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PRODUCTS, CASH FLOWS, AND CREDIT
up a larger cash reserve that it can use for making strategic acquisitions, and shareholders might especially welcome such an event.
When a bankruptcy or distressed or default situation does arise, it is imperative to know exactly where an investor stands in regard to collecting all or a portion of what the issuer originally had promised to pay. As stated, bondholders stand in line ahead of equity holders. However, there are various classifications of bondholders and shareholders, and there are materially different priorities as to how these categories are rated and treated. Chapter 3 delves into the nuances of what these classifications mean. Figure
1.1 presents a continuum of investment products that depicts investor rankings in an event of default.
Table 1.1 summarizes this section on bonds and equities. These characteristics are explored further in later chapters, where it is shown that while these characteristics may hold true generally as meaningful ways to differentiate a bond from an equity, lines also can become blurred rather quickly.
Like equities and bonds, currencies are also investment vehicles, a means to earn a return in the marketplace. Investors based in country X might choose to save local currency (U.S. dollar for the United States) holdings in something like an interest-bearing checking account or a three-month certificate of deposit (a short-term money market instrument) or they might even stuff it under a mattress. Alternatively, they might choose to spend local currency
Common Preferred Junior Senior Senior Senior secured
equity equity subordinated subordinated bondholders bondholders
holders holders bondholders bondholders
FIGURE 1.1 Continuum of product rankings in the event of default (from lowest credit protection to highest).
TABLE 1.1 Similarities and Differences of Equities and Bonds
Entitles holder to vote V
Entitles holder to a preferable
ranking in default V
Predetermined life span V
Has a price V V
Has a yield V V
May pay a coupon V V
May pay a dividend
by purchasing goods or services or other investment vehicles, including equities, bonds, real estate, precious metals, or even other currencies.
A currency typically is thought of as a unit of implied value. I say “implied value” because in contrast with times past, today’s coins and paper money are rarely worth the materials used to make them and they tend not to be backed by anything other than faith and trust in the government minting or printing the money. For example, in ancient Rome, the value of a particular coin was typically its intrinsic value—that is, its value in its natural form of silver or gold. And over varying periods of time, the United States and other countries relied on linking national currencies to gold and/or silver where paper money was sometimes said to be backed by gold or subject to a gold standard—that is, actual reserves of gold were set aside in support of outstanding supplies of currency. The use of gold as a centerpiece of currency valuation pretty much faded from any practical meaning in 1971.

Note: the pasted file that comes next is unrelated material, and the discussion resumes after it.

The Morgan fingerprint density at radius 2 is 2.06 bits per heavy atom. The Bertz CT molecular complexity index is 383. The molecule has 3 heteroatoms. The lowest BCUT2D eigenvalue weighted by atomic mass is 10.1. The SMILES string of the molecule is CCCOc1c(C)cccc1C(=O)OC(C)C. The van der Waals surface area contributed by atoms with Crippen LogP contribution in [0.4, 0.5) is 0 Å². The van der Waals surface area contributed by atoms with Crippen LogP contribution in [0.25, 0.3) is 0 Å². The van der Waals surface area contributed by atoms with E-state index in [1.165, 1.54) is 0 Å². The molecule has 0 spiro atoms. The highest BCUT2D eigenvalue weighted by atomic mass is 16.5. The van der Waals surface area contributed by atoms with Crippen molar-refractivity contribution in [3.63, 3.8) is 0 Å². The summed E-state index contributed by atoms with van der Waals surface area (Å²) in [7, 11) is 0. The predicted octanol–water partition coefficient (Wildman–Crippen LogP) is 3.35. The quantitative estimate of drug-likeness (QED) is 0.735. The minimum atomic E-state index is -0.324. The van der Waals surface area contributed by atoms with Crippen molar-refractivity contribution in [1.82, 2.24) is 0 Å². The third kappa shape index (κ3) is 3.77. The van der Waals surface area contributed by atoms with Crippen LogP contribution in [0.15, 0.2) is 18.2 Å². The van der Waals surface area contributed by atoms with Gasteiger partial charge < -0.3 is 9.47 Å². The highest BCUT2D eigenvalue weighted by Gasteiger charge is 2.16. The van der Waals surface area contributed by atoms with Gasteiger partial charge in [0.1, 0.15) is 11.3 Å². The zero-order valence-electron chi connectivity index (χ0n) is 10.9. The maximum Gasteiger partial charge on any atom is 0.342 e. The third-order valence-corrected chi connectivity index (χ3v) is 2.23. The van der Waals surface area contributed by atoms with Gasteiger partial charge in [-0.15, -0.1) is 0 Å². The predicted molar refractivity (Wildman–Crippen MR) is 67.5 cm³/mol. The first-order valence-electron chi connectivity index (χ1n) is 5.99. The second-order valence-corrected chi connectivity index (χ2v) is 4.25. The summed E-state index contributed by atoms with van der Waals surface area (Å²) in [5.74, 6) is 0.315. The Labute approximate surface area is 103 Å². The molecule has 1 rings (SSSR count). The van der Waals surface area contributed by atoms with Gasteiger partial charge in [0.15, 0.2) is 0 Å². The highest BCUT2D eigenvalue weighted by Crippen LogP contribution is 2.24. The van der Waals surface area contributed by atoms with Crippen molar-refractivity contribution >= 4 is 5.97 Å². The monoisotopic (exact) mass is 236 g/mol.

Since the physical manifestation of a currency (in the form of notes or coins) is typically the responsibility of national governments, the judgment of how sound a given currency may be generally is regarded as inexorably linked to how sound the respective government is regarded as being. Rightly or wrongly, national currencies today typically are backed by not much more than the confidence and expectation that when a currency (or one of its derivatives, as with a check or credit card) is presented for payment, it typically will be accepted. As we will see, while the whole notion of currencies being backed by precious metals has faded as a way of conveying a sense of discipline or credibility, some currencies in the world are backed by other currencies, for reasons not too dissimilar from historical incentives for using gold or silver.
While the value of a stock or bond generally is expressed in units of a currency (e.g., a share of IBM stock costs $57 or a share of Soci?t? Generale stock costs ˆ 23), a way to value a currency at a particular time is to measure how much of a good or service it can purchase. For example, 40 years
PRODUCTS, CASH FLOWS, AND CREDIT
ago $1 probably could have been exchanged for 100 pencils. Today, however, 100 pencils cost more than $1. Accordingly, we could say that the value of the dollar has depreciated; it buys fewer pencils today than it did 40 years ago. To express this another way, today we have to spend more than $1 to obtain the same 100 pencils that people previously spent just $1 to obtain. Spending more money to purchase the same goods is a classic definition of inflation, and inflation certainly can contribute to a currency’s depreciation (weakening relative to another currency). Conversely, deflation is when the same amount of money buys more of a good than it did previously, and this can contribute to the appreciation (strengthening relative to another currency) of a currency. Deflation may occur when there is a technological advancement with how a good or service is created or provided, or when there is a surge in the productivity (a measure of efficiency) involved with the creation of a good or providing of a service.